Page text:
My 10 Favourite Typefaces Of All Time

Beautiful Typography....

As a designer i find Typography to be one of the most important aspects of my design work. Over the years i have become slightly obsessed with exploring typefaces and how they can enrich the visual appearance of design projects.

Personally there are certain typefaces whose character and beauty never lose their appeal, while they may not be the ones i use on a regular basis they are the ones that i couldn’t live without. My favourite 10 are listed below:

  • 1. FF Din – Regular
  • FF Din Regular
    FF DIN was designed in 1995 by Albert-Jan Pool, and based upon the earlier DIN typeface family. DIN Schrift is also the official German tyepface, it was from this that Albert-Jan Pool designed a family of five weights including my favourite font of all time FF Din Regular. It has such a strong presence combined with a bold, sharp structure. It was because of these qualities i chose it as the typeface for my brand – Postscript5.

  • 2. Helvetica – Neue Thin
  • Helvetica Neue
    Helvetica is a sans-serif typeface developed in 1957 by Swiss typeface designer Max Miedinger. It grows continually in popularity both for use online and in print, it also has it’s own movie! While i love the entire Helvetica family (perhaps not as much as Graham though), my favourite is Helvetica Neue Thin (Neue being German for New Helvetica). It is a reworking of the original typeface with a more structurally unified set of heights and widths and was launched in 1983.

  • 3. Museo Sans – 300
  • Museo-Sans
    Museo Sans is based on the lovely Museo. Designed by Jos Buivenga in 2008 it is a sturdy, low contrast, geometric, highly legible sans serif typeface and just so happens to be exceptionally beautiful and striking. It is one of the most popular font’s among many of the designers i know with Sans 300 being my favourite of the family.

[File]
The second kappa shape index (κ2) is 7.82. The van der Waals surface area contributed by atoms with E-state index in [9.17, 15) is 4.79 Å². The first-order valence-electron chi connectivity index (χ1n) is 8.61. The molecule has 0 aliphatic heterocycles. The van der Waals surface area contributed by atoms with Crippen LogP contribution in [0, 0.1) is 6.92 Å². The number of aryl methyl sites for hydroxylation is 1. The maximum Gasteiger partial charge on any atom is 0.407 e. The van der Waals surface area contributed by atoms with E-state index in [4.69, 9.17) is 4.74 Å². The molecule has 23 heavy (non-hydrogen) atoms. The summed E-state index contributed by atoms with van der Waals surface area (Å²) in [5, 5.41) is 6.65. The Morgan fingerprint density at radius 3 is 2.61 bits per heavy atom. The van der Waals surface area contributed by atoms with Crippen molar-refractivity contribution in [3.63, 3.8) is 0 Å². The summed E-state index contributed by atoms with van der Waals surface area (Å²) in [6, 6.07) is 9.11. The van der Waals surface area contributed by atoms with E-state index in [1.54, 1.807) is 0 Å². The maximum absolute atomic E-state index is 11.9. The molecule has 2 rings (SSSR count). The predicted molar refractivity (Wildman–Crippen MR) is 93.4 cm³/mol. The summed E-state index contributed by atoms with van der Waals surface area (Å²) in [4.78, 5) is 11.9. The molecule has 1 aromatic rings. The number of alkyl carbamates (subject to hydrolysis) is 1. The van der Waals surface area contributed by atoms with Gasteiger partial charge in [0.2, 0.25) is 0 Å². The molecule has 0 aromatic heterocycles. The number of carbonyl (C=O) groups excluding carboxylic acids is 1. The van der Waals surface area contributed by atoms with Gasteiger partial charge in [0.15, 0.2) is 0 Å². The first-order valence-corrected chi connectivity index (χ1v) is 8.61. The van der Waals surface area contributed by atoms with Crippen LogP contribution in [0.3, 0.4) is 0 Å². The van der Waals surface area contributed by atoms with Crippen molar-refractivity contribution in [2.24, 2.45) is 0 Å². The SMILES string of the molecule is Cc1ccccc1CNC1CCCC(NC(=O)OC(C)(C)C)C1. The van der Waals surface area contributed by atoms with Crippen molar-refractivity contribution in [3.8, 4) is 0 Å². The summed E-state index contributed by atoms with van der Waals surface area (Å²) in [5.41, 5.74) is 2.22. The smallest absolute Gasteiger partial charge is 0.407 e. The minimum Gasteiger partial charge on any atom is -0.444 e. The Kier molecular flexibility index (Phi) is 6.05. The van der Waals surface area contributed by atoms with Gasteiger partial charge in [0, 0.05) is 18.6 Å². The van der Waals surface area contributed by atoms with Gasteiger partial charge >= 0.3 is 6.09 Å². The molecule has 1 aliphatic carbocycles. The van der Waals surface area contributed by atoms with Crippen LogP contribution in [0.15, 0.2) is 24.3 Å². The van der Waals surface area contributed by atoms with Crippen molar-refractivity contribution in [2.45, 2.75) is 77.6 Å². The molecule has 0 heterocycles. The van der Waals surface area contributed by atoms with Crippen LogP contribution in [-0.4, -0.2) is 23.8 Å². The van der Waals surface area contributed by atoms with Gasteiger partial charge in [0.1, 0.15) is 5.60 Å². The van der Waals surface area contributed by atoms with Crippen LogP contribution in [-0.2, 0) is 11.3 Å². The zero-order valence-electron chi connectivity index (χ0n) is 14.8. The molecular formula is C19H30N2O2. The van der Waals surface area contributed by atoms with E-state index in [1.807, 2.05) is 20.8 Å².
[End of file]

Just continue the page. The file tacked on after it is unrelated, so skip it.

• 4. Depot – Regular
  • Depot-Regular
    Depot was designed by Chris Dickinson of MoreType in 2006 (who also designed the beautiful Alber). Depot is ideal for corporate use, but with enough character to tackle a variety of branding and identity applications. Personally it stands out for me because of it’s sheer versatility and broad appeal which lends itself to a variety of applications with the Regular weight being my favourite.

  • 5. Myriad – Pro-Light
  • Myriad Pro-Light

    An Adobe Originals design first released in 1992, Myriad has become popular for both text and display composition. Designed by Robert Slimbach & Carol Twombly with Fred Brady & Christopher Slye, Myriad has a warmth and readability, in particular im drawn to the letter proportions and design detail, especially in the Pro-light weight. It has a wide variety of weights and widths in the family provide a generous creative palette for even the most demanding display typography.

  • 6. Seravek – Extra Light
  • Servek Light

    Seravek is a linear sans serif designed for identity, editorial and information design and was designed by Eric Olson of Process Type Foundry in 2007. Five weights spanning Bold to Extra Light with italics and small caps allow for a range of applications both typographic and utilitarian in nature. I find the gentle curves of the Extra-Light weight are beautiful and uncomplicated.

  • 7. Ronnia – Extra Bold